Skip to main content

Grady Jarrett provides injury rehab update, says experience will make him a better player

Defensive tackle Grady Jarrett reflected on the last seven months since his surgery for the torn ACL sustained in Week 8 of the 2023 season. 

FLOWERY BRANCH, Ga. — The day after Grady Jarrett's surgery to repair a torn ACL, the Atlanta Falcons defensive tackle began rehab. The process started with a barometer test. Perched on the edge of an examination table, he attempted to raise his right injured leg.

The outcome of what would normally be considered a simple task burned a memory into Jarrett's mind that remains strong seven months after the fact.

"It felt like my leg was about to fall off just sitting there," Jarrett said Tuesday after Falcons mandatory minicamp. "I couldn't believe that, with all my might, I couldn't pick my leg up. The week before, I was starting a game to play the Titans. Just like that.

"That perspective and drastic change will make me a better player going forward from now on until the many years I've got left to play."

Jarrett tore his ACL on the second play of the Falcons' Week 8 loss to the Tennessee Titans. That was on Oct. 29.

Two days later, former Atlanta head coach Arthur Smith announced Jarrett was placed on season-ending injured reserve. Jarrett underwent surgery within a week.

He has been rehabbing ever since and is on schedule to return in July for training camp.

"It's like you just got to take it and be patient," Jarrett said. "You're almost back crawling until you can walk, until you can jog, until you can sprint. To be a professional athlete at the top of my game – doing what I do and then going back to learning how to essentially walk functionally – my first time having to go through that was a challenge and an eye-opener, because you can take the little things for granted – like going to the restroom without help, getting in and out of a car. Being put in that position really gave me another fire to get back to being functional."

Atlanta Falcons defensive lineman Grady Jarrett #97 on the sideline during the third quarter of the Week 7 Game against the Tampa Bay Buccaneers at Raymond James Stadium in Tampa, Florida on Sunday, October 22, 2023. (Photo by Shanna Lockwood/Atlanta Falcons)

In his first eight years with the Falcons, Jarrett appeared in 135 out of possible 138 games, starting 120. He only ever missed one game as a rookie and two in 2018.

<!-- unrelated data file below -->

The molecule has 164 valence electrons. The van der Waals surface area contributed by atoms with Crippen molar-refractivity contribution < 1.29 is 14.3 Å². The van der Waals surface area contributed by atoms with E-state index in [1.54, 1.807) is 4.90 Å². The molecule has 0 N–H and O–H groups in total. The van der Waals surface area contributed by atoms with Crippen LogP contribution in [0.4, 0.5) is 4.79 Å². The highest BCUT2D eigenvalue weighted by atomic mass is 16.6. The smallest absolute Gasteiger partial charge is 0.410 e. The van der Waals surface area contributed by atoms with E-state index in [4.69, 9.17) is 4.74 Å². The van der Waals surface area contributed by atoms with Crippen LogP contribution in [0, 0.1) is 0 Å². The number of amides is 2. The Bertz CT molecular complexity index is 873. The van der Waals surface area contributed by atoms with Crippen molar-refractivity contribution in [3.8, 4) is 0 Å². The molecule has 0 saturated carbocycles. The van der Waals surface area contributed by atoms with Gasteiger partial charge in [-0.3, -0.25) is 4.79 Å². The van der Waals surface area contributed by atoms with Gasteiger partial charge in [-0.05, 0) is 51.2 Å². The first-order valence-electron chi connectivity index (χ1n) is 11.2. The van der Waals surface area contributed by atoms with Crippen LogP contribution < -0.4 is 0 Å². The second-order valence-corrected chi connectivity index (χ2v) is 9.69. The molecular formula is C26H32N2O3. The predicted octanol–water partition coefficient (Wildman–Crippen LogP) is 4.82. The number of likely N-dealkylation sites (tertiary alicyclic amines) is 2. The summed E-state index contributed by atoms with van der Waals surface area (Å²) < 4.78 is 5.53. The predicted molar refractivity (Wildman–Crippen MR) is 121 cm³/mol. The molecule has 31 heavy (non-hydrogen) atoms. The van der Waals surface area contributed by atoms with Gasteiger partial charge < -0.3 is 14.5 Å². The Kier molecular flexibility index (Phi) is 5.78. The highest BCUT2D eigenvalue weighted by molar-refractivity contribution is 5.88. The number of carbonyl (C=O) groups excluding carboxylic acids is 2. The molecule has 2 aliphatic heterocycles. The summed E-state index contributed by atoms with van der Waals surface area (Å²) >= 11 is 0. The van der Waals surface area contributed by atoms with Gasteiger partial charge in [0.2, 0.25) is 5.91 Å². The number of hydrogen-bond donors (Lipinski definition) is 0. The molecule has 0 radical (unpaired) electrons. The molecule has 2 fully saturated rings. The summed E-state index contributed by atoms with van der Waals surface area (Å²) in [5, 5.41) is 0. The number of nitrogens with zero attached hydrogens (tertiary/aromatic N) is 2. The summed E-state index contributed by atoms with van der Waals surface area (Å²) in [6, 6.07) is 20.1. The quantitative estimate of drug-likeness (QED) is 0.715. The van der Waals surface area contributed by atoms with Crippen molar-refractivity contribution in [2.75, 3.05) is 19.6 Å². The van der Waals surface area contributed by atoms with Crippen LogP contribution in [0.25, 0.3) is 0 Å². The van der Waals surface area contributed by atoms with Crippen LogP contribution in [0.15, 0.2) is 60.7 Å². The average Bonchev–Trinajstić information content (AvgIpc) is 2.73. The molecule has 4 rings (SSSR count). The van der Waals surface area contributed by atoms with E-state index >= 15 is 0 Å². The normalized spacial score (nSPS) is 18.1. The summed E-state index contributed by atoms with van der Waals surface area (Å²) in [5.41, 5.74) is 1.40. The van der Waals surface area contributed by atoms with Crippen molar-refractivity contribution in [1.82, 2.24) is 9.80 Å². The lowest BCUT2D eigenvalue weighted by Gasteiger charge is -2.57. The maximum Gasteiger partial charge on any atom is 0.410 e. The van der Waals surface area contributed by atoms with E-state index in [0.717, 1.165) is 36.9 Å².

His ninth season – 2023 – ended prematurely at eight games because of the injury.

So, this experience has truly been a first for the 31-year-old.

"I'm proud of myself," Jarrett said. "Because through this whole thing, I didn't allow myself to sulk on what happened to me or to fall into a depress or whatever it may be. I knew I had work to do."

While the Falcons cycled through their entire offseason program – from all the minicamps to organized team activities – Jarrett was noticeably absent from practices. That doesn't mean he wasn't working behind the scenes with trainers.

The expected recovery timeline for his ACL injury was nine months. Jarrett really didn't have any time to waste, considering that is the exact length of time from November to July.

"I made the days count; I didn't count the days," Jarrett said. "I tell you that just because it's been a grind, but I'm not exhausted. I'm looking forward to the next challenge. I'm answering the call every day."

Jarrett physically feels good. His goal is to be full-go for training camp, but he also understands his ramp-up efforts may look different than his teammates.

When Jarrett reflected on this whole injury rehab journey on Tuesday, he was vulnerable. He admitted to gaining new appreciation for those in his life – from his wife taking care of their son to the people handling the Grady Gives Foundation. He also gained new insight on the game of football – being able to analytically examine as a player and leisurely watch as a fan. The period away led to personal and professional growth, and it sounded like Jarrett was almost grateful for the career speed bump as he heads into Year 10.

"I might have just needed that in that moment," Jarrett said. "After playing the game for so long at a time, you can sometimes feel like you've got things figured out. It's a reminder that nobody is invincible. Every day that you get to step on the field is a gift. At any moment, it can go."

Related Content